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## Setting size of an ArrayList of ArrayList's (Java)

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### #1Shakedown  Members

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Posted 14 April 2008 - 03:02 PM

So I'm trying to create an ArrayList of a certain size. This ArrayList will contain ArrayList<Integer> of an undetermined size. I've tried this: ArrayList<ArrayList<Integer>> listOfLists = new ArrayList<ArrayList<Integer>>(size); // Say size = 4 print(listOfLists.size()); // prints "0" So, how do I create an ArrayList of a determined size that contains ArrayLists of undetermined sizes? Also, the reason I'm doing this is because the Java API doesn't contain a multimap. I want to be able to store a set of integers for a particular integer. If I had a multimap to do this, then the set of integers would be all the keys, and the particular integer would be the value. Perhaps there's an easier way to do this than creating an ArrayList of ArrayLists?

### #2Seriphis  Members

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Posted 14 April 2008 - 05:46 PM

So effectively Array[x][y]...

You can define in java from memory a new array via:

int[][] Array;

You can also use:

int[][] Array = new int[5][];

which would create an array of 5 rows without initializing the columns which can then be defined by:

Array[0] = new int[10]; //row 0 has 10 columns
Array[1] = new int[4]; //row 1 has 4 columns
Array[2] = new int[2]; //row 2 has 2 columns

to find the size of the individual lists i would imagine you would have to use the size on each of the rows to find the width of the row...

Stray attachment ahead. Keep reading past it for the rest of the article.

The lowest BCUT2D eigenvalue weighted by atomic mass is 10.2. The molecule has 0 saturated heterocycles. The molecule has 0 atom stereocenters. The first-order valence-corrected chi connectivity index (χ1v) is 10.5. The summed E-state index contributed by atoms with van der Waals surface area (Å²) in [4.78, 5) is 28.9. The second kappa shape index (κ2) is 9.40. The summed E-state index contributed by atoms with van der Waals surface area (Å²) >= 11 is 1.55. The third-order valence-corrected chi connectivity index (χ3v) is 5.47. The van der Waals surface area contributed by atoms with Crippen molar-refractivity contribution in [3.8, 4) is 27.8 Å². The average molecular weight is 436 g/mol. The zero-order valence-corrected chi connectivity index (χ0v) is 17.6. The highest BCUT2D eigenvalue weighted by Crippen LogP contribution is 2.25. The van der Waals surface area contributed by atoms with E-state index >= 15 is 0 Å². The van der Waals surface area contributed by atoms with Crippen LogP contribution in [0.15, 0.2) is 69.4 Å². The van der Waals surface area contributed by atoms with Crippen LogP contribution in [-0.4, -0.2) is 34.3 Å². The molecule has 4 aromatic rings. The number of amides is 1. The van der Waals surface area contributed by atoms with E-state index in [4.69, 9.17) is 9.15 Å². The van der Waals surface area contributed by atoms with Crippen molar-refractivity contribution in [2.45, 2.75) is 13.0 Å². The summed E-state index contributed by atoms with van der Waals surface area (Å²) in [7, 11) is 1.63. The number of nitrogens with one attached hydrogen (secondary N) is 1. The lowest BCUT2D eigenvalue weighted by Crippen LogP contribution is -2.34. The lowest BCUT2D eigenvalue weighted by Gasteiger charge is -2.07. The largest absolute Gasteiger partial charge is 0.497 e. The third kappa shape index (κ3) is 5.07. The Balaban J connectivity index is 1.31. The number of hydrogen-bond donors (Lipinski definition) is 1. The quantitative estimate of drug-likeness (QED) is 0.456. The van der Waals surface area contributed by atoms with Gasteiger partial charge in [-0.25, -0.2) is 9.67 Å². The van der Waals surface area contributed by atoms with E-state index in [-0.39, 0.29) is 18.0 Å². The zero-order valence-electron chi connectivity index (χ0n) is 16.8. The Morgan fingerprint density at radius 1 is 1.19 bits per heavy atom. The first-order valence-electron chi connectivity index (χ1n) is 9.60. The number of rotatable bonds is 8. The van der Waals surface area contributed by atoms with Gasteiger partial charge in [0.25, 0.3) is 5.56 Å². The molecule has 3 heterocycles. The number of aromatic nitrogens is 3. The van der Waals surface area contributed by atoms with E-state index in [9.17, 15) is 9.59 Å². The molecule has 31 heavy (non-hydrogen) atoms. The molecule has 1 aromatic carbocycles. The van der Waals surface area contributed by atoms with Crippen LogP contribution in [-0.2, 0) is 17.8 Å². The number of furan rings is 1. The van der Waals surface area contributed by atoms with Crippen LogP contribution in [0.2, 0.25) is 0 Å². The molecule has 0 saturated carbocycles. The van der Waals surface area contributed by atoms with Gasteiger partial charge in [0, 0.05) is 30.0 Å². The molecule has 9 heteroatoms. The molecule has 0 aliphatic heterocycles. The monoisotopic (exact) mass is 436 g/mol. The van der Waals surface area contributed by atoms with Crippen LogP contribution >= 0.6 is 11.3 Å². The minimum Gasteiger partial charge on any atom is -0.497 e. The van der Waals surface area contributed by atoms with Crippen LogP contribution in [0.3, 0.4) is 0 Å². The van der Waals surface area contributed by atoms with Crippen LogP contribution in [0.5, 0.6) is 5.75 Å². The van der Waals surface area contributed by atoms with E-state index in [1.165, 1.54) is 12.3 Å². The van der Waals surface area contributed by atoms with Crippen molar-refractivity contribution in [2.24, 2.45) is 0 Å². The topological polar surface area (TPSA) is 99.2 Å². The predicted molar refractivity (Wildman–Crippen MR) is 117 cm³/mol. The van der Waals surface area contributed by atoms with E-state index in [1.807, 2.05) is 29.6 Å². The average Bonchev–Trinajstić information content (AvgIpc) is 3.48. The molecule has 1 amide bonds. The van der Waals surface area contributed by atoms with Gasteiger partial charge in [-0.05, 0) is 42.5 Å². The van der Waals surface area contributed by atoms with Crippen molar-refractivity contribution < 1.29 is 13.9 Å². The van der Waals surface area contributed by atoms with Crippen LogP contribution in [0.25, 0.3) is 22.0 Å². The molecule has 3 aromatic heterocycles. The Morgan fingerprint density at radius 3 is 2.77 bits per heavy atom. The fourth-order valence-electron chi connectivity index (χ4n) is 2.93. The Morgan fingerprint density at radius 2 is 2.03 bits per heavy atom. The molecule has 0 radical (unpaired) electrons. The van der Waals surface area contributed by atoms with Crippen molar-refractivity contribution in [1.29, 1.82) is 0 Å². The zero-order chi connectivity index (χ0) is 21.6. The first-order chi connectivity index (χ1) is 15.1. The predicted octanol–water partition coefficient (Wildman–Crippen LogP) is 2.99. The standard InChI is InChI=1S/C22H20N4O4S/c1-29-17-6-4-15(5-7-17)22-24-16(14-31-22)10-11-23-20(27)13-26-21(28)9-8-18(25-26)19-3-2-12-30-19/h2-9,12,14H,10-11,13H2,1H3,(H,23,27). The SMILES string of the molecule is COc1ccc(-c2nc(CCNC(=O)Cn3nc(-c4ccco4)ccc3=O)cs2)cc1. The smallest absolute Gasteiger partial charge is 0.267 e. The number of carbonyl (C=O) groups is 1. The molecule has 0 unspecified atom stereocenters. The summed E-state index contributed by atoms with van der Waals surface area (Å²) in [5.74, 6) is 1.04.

So,
array[0].length should give the size of array 0, array.length should give the size of the array, so in this case should return 3, while array[0].length should return 10. though i'm not sure about the array[x].length actually working.

Its been a while since i've done anything with java, but from memory this should work in a jsdk environment or at least allude to something that might help.

### #3Shakedown  Members

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Posted 14 April 2008 - 06:17 PM

Yes, but I need a dynamically sized 2D array so I cannot use arrays.

### #4kiwibonga  Members

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Posted 14 April 2008 - 06:29 PM

http://java.sun.com/j2se/1.4.2/docs/api/java/util/Vector.html

Hmm?

### #5Shakedown  Members

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Posted 14 April 2008 - 06:54 PM

I'm having trouble declaring and initializing these containers. Using a Vector isn't going to change the declaration and initialization.

### #6cylab  Members

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Posted 14 April 2008 - 08:44 PM

Quote:
 So I'm trying to create an ArrayList of a certain size. This ArrayList will contain ArrayList of an undetermined size. I've tried this: ArrayList> listOfLists = new ArrayList>(size); // Say size = 4 print(listOfLists.size()); // prints "0"

The value given in the ArrayList constructor is not the size, but the capacitiy. For ArrayLists this means it is the initial size of the backing array, so you can put up to capacity amount of values into the list without thw list being grown (which involves a new memory allocation and an array copy).

Quote:
 So, how do I create an ArrayList of a determined size that contains ArrayLists of undetermined sizes?


ArrayList<Integer>[size] arrayOfLists = new ArrayList<Integer>[size]();
for( int i=0; i<size; i++ ) arrayOfLists[i]= new ArrayList<Integer>();



Quote:
 Also, the reason I'm doing this is because the Java API doesn't contain a multimap. I want to be able to store a set of integers for a particular integer. If I had a multimap to do this, then the set of integers would be all the keys, and the particular integer would be the value. Perhaps there's an easier way to do this than creating an ArrayList of ArrayLists?